An estimated 50,000 youth in the United States sleep on the streets for six months or more each year. A large number of these homeless youth are young adults turned out of institutional settings, such as foster care. While data on American homeless youth is limited, we do know that many of the 27,000 youth who age out of foster care each year face similar, difficult circumstances. Without a safe place to live or the support of caring adults, they struggle to meet their most basic daily needs. They experience staggering levels of unemployment, undereducation, poor health, early parenthood, poverty, and involvement in the criminal justice system.

To combat these poor outcomes, First Place for Youth has been operating a successful program that combines access to permanent housing, education and employment support for over a decade. We have developed a robust data collection system that houses thousands of detailed records for youth participants. To support the successful development of high impact programs for youth, First Place endeavored to begin answering the question: what contributes to successful outcomes and what are the key program strategies necessary to support these gains?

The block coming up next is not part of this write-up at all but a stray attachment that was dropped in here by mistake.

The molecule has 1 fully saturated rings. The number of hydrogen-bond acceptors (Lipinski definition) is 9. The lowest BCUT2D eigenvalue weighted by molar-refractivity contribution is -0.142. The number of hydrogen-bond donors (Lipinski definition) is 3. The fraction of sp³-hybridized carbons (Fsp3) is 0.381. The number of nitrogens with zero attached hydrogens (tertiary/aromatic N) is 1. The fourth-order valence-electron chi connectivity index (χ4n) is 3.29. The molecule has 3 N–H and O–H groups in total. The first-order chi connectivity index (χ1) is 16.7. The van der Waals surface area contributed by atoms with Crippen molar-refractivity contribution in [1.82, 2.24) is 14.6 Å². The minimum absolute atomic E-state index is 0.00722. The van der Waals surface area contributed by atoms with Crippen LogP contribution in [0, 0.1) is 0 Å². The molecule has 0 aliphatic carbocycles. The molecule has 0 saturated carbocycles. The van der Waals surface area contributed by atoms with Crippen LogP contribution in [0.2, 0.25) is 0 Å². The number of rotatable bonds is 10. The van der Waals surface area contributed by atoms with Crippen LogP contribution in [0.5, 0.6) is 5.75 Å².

This paper suggest that a well structured program such as ours, yields strong positive outcomes for youth. We find that youth who stay in program longer are more likely to exist into stable housing and make significant progress in achieving their employment, education, and healthy living goals. This finding holds true for youth who entered program with a variety of risk factors. Additionally, the paper identifies the program practices and policies that support these greater outcomes and ultimately save public resources.